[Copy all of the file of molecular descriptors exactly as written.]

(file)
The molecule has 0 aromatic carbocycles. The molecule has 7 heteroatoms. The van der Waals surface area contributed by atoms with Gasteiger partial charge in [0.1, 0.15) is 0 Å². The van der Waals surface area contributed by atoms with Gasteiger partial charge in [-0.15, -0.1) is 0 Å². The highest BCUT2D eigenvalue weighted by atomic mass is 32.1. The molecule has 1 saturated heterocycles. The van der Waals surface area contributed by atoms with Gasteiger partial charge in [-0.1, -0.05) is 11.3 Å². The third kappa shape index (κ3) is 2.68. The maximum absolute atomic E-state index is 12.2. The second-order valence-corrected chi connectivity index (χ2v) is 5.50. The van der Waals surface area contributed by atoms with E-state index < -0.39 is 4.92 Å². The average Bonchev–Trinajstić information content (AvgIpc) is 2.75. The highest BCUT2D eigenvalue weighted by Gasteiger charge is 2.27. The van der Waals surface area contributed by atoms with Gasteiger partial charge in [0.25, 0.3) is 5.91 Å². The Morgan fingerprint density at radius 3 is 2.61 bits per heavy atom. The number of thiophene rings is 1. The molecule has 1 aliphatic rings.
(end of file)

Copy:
The molecule has 0 aromatic carbocycles. The molecule has 7 heteroatoms. The van der Waals surface area contributed by atoms with Gasteiger partial charge in [0.1, 0.15) is 0 Å². The van der Waals surface area contributed by atoms with Gasteiger partial charge in [-0.15, -0.1) is 0 Å². The highest BCUT2D eigenvalue weighted by atomic mass is 32.1. The molecule has 1 saturated heterocycles. The van der Waals surface area contributed by atoms with Gasteiger partial charge in [-0.1, -0.05) is 11.3 Å². The third kappa shape index (κ3) is 2.68. The maximum absolute atomic E-state index is 12.2. The second-order valence-corrected chi connectivity index (χ2v) is 5.50. The van der Waals surface area contributed by atoms with E-state index < -0.39 is 4.92 Å². The average Bonchev–Trinajstić information content (AvgIpc) is 2.75. The highest BCUT2D eigenvalue weighted by Gasteiger charge is 2.27. The van der Waals surface area contributed by atoms with Gasteiger partial charge in [0.25, 0.3) is 5.91 Å². The Morgan fingerprint density at radius 3 is 2.61 bits per heavy atom. The number of thiophene rings is 1. The molecule has 1 aliphatic rings.